Fuel prices creep back up

| 1/16/2002

Fuel prices have crept up over the past three weeks, ending a 13-week price crash that began with the Sept. 11 terrorist attacks. Additional moderate, but not extreme, price increases are expected in the coming weeks.

"The turnaround had to happen sometime after a glut of fuel relative to demand developed due to post-nine-eleven weak demand, and from seasonal and economic conditions," business news sources quote industry analyst Trilby Lundberg. "A slight increase in crude oil prices in the past three weeks supported the fuel price turnaround."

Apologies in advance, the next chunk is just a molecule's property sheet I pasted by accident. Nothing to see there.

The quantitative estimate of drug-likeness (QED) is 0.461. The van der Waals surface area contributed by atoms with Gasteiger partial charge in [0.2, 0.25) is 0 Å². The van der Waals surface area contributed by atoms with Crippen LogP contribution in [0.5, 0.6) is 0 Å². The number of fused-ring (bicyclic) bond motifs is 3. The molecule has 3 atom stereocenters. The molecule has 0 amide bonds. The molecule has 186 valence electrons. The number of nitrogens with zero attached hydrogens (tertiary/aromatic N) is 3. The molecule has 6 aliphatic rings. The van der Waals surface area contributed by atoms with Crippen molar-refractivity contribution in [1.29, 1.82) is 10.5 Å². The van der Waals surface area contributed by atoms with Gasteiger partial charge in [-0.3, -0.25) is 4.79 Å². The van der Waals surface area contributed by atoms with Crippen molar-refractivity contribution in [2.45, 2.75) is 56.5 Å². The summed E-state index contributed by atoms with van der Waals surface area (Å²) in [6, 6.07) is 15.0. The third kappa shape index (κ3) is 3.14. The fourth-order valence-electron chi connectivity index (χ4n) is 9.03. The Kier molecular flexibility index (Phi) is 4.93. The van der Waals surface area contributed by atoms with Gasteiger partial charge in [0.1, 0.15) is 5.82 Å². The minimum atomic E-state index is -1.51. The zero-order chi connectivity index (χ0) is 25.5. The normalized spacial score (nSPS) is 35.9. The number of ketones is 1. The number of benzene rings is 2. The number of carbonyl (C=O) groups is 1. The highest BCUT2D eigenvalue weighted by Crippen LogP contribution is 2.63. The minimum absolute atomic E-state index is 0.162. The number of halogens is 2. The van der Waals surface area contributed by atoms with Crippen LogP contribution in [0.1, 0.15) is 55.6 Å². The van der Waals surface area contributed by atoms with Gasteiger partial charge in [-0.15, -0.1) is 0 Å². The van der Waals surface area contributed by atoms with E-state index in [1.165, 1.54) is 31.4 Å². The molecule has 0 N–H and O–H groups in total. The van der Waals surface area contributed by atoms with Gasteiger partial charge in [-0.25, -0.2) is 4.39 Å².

The weekly retail on-highway diesel prices released by the Energy Department Monday show the national average cost of diesel dipped slightly from last week to $1.159 per gallon. The highest prices nationally are in the New England region. Diesel there flows for $1.295. The lowest average prices are found in the Gulf Coast region. Fuel there is $1.127 per gallon. The remaining regions' price per gallon is as follows: East Coast, $1.192; Central Atlantic, $1.283; Lower Atlantic, $1.144; Midwest, $1.134; Rocky Mountain, $1.128; West Coast, $1.226; and California, $1.275, respectively.

Prices dropped about 39 cents a gallon from Sept. 17 to Dec.17. On Jan. 15, 2001, a gallon of diesel cost about 35 cents more than it does now.